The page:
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22 Cards in this Set

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3-Part Answer for an Intentional Tort Essay
1. P must make out prima facie case for that specific tort
2. D must make out affirmative defenses.
3. Address the issue of vicarious liability (general considerations)
The preliminary issues in regards to Intentional Torts
1. Deals with P(s) as average reasonable persons.
2. Everybody is liable for intentional torts (including children-Garrett v. Dailey), capacity, etc.
3. Transferred Intent Doctrine- operate in two ways:
a. Intent can be transferred from person to person
B. Intent can be transferred from tort to tort- must fall within th eold trespass list of five torts: B, A, FI, TL, TC
Explain P's prima facie case for BATTERY
1. an intentional inlfiction of a harmful or offensive contact- unpermitted contact
2. with plaintiff's person- more than just touching the body of the plaintiff, touching anything connected with plaintiff's person (direct or indirect contact).
Indirect Contact case- Fisher v. Carrousel Motor Hotel
Explain P's prima facie case for ASSAULT
1. intentional act to commit a reasonable apprehension of an
2. immediate battery
Test of apprehension:
a. it must be a reasonable apprehension
b. Don not confuse apprehension with fear or intimidation
c. apparent ability is all that is necessary
Test for Immediacy:
a. Words alone are not enough
b. Words coupled with conduct
c. Words can undo conduct and any reasonable apprehension
Explain P's prima facie case for FALSE IMPRISONMENT
1. an intentional sufficient act of restraint
2. in a bounded area
Explain Sufficient Act of Restraint-common sense fact analysis
a. Threats are enough. You don't need the actual application of force.
b. An "act" of rstraint can consist of an inaction. In order for this to happen, you have to find such that the D has an obligation to act. (Whittaker v. Sandford)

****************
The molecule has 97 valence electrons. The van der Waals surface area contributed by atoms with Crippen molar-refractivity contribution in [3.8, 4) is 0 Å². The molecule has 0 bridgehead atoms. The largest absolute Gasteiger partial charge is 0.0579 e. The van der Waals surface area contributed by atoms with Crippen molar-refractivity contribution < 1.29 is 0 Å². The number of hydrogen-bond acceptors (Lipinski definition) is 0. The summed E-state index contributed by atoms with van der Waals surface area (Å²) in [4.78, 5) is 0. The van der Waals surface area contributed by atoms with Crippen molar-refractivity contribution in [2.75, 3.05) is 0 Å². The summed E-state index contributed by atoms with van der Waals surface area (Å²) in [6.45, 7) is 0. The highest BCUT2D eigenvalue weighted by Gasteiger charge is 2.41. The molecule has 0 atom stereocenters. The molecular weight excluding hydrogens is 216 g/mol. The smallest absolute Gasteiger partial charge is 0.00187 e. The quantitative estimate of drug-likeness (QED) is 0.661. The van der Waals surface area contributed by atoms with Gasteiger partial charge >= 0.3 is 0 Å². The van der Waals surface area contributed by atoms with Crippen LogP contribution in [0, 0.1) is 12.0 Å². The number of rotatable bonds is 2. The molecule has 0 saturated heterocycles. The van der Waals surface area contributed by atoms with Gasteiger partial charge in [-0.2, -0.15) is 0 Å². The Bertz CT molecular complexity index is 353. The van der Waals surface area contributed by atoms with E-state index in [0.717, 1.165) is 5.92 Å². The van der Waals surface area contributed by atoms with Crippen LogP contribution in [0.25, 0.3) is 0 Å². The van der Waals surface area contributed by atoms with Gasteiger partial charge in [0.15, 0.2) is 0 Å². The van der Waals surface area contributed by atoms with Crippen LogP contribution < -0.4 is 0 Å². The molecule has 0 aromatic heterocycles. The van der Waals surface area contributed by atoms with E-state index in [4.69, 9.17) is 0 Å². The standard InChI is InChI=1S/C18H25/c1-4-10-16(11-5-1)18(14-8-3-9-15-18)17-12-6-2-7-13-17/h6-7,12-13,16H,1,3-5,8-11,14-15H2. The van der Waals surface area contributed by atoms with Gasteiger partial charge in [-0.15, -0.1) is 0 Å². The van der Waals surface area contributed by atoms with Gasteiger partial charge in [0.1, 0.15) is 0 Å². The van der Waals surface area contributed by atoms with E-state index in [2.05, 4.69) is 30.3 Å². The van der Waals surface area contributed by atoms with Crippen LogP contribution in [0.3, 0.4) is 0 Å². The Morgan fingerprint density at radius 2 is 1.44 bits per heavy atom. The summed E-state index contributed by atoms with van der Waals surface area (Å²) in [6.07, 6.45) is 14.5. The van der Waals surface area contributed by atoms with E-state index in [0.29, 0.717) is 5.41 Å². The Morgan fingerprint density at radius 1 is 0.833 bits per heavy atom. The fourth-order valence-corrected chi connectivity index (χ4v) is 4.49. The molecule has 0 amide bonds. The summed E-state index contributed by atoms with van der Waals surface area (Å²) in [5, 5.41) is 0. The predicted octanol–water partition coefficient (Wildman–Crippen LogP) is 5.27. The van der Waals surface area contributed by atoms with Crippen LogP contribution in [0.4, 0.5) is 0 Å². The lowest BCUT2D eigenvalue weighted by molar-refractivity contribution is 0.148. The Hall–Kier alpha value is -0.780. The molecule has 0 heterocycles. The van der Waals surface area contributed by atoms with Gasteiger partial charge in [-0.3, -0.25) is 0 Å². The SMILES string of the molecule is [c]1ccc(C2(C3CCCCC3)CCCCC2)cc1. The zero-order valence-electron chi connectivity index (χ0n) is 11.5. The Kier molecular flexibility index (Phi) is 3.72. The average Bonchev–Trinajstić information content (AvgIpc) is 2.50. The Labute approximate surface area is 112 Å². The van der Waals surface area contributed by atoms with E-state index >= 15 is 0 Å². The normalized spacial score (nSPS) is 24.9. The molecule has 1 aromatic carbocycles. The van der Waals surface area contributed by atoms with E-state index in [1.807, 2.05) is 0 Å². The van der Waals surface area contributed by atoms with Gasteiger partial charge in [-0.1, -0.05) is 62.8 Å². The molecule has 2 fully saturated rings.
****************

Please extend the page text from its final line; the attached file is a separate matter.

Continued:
c. P must know of the confinement at the time
Explain Bounded Area:
a. An area is not bounded if there is a reasonable means of escape (key word- reasonable) (Not a rat-infested sewer escape route)
b. The P must know about the reasonable means of escape.
Explain P's prima facie case of an Intentional Infliction of Emotional Distress (IIED)
1. the intentional or reckless infliction of outrageous conduct of severe emotional or mental distress
2. causing damages
Explanation of outrageous conduct
a. It must be very extreme in nature
b. Conduct is continuous
Damages- must show substantial emotional distress
Explain P's prima facie case of Trespass to Land
1. the intentional act of physical invasion
2. to P's land
Explain physical invasion:
a. Does not require that D actually go onto P's land
b. some physical object does have to go onto P's land
Explanation of P's Land-
a. includes more than the surface of the property. It includes the space going up and down from the surface
Explain P's prima facie case of Trespass to Chattel
the intentional interference with P's use or possession of a "chattel"
(examples include: unauthorized borrowing, such as taking another's car out for joyride)
*some damage*
Explain P's prima facie case of Conversion
Conversion occurs with D substantially interferes with P's possession or ownership that it is fair to require D to pay the property's full value
*Lots of damage or destruction*
Defenses to Intentional Torts
1. Consent
2. Self-Defense
3. Defense of Others
4. Defense of Property
5. Necessity
Rule of Intent
1. Substantial Certainty or Knowledge
2. Motive or Purpose